Freight class
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Instantly calculate freight class and density

Shipping less than truckload (LTL) freight, means you’ll likely need a National Motor Freight Classification (NMFC) number. This measurement helps ensure standard prices across LTL carriers and businesses. Density is one of the most important factors used to determine your freight class.

Our easy-to-use freight density calculator can help you verify density and choose the right freight class to accurately plan your shipment.

Enter your shipment details to see the density of your freight and recommended freight class:

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Freight class reference chart

Freight Density (in lbs per cubic foot) Freight Class
Less than 1 400
1 but less than 2 300
2 but less than 4 250
4 but less than 6 175
6 but less than 8 125
8 but less than 10 100
10 but less than 12 92.5
12 but less than 15 85
15 but less than 22.5 70
22.5 but less than 30 65
Over 30 60

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Freight class without the frustration

Not sure what freight class your shipment falls into? No problem! We’ll guide you through the process and calculate it for you as part of your comprehensive shipping quote.

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How to calculate freight density

  1. 1. Measure the total cubic inches of your shipment (length x width x height).
  2. 2. Convert that total to cubic feet (divide by 1,728 for quick conversion).
  3. 3. Determine the weight of the shipment in pounds.
  4. 4. Divide the total weight by total cubic feet of the shipment to get the lbs/ cubic ft (as shown in the reference chart above).

If you have several different pieces, complete the calculation steps above for each individual piece. Add the cubic inch measurements for the pieces together to get the grand total, then convert to cubic feet for a grand total before dividing by weight.

Skip the math and rely on Freightquote

Remember these class codes are estimates. Reduce the risk of miscalculations, and save time by using our online tool to quote and book your shipments. Simply input your shipment’s accurate measurements and weight and we'll deliver quotes based on your shipment’s freight density.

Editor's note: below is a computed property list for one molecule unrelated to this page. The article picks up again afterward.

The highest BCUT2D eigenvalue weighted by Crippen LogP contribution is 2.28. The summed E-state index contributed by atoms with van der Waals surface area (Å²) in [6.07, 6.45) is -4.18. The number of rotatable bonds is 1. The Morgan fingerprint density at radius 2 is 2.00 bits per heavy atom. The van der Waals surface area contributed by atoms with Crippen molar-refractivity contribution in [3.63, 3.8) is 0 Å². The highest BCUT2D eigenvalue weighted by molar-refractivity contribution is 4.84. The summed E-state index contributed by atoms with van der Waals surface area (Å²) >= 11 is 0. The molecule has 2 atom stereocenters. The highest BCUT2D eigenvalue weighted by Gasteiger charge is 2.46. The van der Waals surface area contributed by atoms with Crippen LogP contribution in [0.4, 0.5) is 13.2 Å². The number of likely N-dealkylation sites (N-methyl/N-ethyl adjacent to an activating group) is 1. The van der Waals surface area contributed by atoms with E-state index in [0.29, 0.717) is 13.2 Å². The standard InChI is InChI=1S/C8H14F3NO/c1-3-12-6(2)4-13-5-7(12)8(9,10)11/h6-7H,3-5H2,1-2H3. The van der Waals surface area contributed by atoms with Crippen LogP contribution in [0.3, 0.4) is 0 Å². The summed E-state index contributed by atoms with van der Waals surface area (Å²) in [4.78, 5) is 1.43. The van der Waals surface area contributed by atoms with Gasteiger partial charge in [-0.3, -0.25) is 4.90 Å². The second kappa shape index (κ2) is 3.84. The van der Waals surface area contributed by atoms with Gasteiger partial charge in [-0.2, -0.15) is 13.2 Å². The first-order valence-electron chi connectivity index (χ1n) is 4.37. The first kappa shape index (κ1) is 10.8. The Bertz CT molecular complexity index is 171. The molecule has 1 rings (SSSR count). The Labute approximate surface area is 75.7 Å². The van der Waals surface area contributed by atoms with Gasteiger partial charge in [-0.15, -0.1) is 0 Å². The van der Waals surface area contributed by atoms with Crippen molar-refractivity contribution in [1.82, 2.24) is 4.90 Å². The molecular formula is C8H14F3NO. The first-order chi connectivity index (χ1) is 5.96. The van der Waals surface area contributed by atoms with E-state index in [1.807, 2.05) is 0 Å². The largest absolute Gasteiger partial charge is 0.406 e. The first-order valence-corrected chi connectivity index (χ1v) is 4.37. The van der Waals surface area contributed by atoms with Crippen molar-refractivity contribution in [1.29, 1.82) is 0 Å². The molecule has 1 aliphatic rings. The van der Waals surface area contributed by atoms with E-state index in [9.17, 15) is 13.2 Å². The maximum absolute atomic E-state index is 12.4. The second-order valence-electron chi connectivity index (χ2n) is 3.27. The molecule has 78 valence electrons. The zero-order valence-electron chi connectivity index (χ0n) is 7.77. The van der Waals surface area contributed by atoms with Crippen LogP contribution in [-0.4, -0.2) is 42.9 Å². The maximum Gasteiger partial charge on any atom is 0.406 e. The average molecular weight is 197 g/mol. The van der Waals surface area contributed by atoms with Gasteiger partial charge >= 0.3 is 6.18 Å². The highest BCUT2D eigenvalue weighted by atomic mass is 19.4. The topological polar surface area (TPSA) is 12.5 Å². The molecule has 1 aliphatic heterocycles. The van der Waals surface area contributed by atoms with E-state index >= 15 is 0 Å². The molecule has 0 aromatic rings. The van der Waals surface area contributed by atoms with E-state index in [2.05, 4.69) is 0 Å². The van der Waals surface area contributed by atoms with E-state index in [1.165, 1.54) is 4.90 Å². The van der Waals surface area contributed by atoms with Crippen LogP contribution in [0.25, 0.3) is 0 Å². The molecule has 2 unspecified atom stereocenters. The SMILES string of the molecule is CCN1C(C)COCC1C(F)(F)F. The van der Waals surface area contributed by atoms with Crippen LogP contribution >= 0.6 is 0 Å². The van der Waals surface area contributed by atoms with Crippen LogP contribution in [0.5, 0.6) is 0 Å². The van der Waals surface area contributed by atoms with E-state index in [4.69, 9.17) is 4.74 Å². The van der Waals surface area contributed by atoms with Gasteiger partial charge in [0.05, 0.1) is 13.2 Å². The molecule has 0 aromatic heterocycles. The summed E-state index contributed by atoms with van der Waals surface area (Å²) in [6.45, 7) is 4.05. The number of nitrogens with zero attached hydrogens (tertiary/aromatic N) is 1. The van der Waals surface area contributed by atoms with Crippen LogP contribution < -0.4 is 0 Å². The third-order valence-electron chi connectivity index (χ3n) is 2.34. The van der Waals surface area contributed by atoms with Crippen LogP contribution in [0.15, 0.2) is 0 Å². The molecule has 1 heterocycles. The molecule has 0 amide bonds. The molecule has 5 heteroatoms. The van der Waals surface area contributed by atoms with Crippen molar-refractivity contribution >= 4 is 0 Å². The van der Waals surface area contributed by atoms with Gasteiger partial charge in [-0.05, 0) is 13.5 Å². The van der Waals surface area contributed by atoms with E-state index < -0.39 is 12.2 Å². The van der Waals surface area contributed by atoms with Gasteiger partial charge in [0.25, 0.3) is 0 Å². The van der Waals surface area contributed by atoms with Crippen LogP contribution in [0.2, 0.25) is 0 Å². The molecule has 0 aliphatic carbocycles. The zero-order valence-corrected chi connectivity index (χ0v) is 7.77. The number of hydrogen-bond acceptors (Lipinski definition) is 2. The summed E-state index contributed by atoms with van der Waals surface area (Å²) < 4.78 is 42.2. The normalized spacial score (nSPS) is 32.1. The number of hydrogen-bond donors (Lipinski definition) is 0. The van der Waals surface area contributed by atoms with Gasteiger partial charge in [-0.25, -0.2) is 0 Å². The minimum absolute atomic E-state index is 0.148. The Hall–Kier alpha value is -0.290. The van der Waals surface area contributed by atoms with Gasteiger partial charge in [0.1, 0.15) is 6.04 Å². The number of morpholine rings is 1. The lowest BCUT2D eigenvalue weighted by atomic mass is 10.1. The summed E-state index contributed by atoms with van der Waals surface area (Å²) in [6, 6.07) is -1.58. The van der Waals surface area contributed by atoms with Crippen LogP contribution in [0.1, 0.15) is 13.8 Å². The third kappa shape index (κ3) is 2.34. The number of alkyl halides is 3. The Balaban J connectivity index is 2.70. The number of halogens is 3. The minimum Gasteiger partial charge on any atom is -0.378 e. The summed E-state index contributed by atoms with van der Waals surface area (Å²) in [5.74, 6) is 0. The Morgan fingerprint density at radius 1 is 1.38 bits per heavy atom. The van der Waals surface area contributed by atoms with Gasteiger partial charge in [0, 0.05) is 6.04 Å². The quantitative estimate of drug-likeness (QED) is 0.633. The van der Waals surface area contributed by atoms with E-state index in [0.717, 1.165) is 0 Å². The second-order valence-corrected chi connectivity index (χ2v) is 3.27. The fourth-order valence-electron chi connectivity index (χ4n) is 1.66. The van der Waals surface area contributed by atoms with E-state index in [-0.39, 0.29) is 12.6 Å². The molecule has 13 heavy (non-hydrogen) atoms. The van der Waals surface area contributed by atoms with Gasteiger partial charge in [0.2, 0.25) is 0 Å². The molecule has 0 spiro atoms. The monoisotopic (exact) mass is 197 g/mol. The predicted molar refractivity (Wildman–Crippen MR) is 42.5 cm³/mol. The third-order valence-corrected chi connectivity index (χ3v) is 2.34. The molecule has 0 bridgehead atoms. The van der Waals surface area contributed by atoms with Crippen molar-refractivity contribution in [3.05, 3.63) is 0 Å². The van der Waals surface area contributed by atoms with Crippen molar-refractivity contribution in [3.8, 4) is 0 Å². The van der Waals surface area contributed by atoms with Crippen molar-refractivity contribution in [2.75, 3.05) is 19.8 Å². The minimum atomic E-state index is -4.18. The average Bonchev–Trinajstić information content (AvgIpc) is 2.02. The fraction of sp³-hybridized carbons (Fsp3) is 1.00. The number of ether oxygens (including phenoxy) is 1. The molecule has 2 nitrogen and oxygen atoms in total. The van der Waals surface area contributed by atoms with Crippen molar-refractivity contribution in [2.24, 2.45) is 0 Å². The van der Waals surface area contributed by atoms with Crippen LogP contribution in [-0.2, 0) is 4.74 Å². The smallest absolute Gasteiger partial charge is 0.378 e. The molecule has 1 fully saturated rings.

No freight scale? No problem.

Check out these creative ideas to accurately measure weight without a freight scale.

How density affects your freight rate

Density is based on a shipment's dimensions and weight. It is one factor that influences freight classification. Typically, a shipment with lower density has a higher freight classification. Typically, lower freight classes mean lower prices for freight shipping.

Factors that determine freight classification

The NMFC system standardizes how commodities are classified and is based on four main factors:

  1. 1. Density (most important): Both the space the items take up in the trailer and the weight of the item factors into the density calculation.
  2. 2. Stowability (important): Items that are more difficult to store will be given a higher freight class. This includes shipments that might be hazardous or very heavy.
  3. 3. Handling (important): Any freight that requires special handling could be assigned a higher class.
  4. 4. Liability (less important): Perishable freight or freight that could be easily damaged will be designated a higher freight class.
  5. Remember, the NMFC codes are regularly updated, and specific commodities are assigned class numbers based on industry standards and regulations.

Freightquote online tool example of freight classification

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No need to memorize all the different freight classes—our guided online quoting tool will estimate your freight class based on the weight and dimensions you provide. We make your shipping experience as easy as possible.

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Freight class FAQ

Why is freight class important?

There are a few reasons why freight class is important:

  1. 1. Sets standards: Carriers can easily determine the shipping cost. In turn, shippers can more easily compare shipping rates from different carriers.
  2. 2. Reduces shipping costs: By determining the correct freight class for a commodity, shippers can avoid being charged more for shipping.
  3. 3. Ensures accuracy: Freight class is used to determine the level of liability for a shipment. This means if a shipment is damaged during transit, the insurance company will be able to determine how to fairly compensate the shipper.

What happens if my freight class is wrong?

If your freight class is wrong, you may be charged more for shipping. In some cases, you may also be subject to a reclassification fee. This is a fee the carrier charges for reclassifying your shipment.

Reduce the risk of classification adjustments by using our online booking tool, using our freight class calculator, or working with one of our shipping experts.

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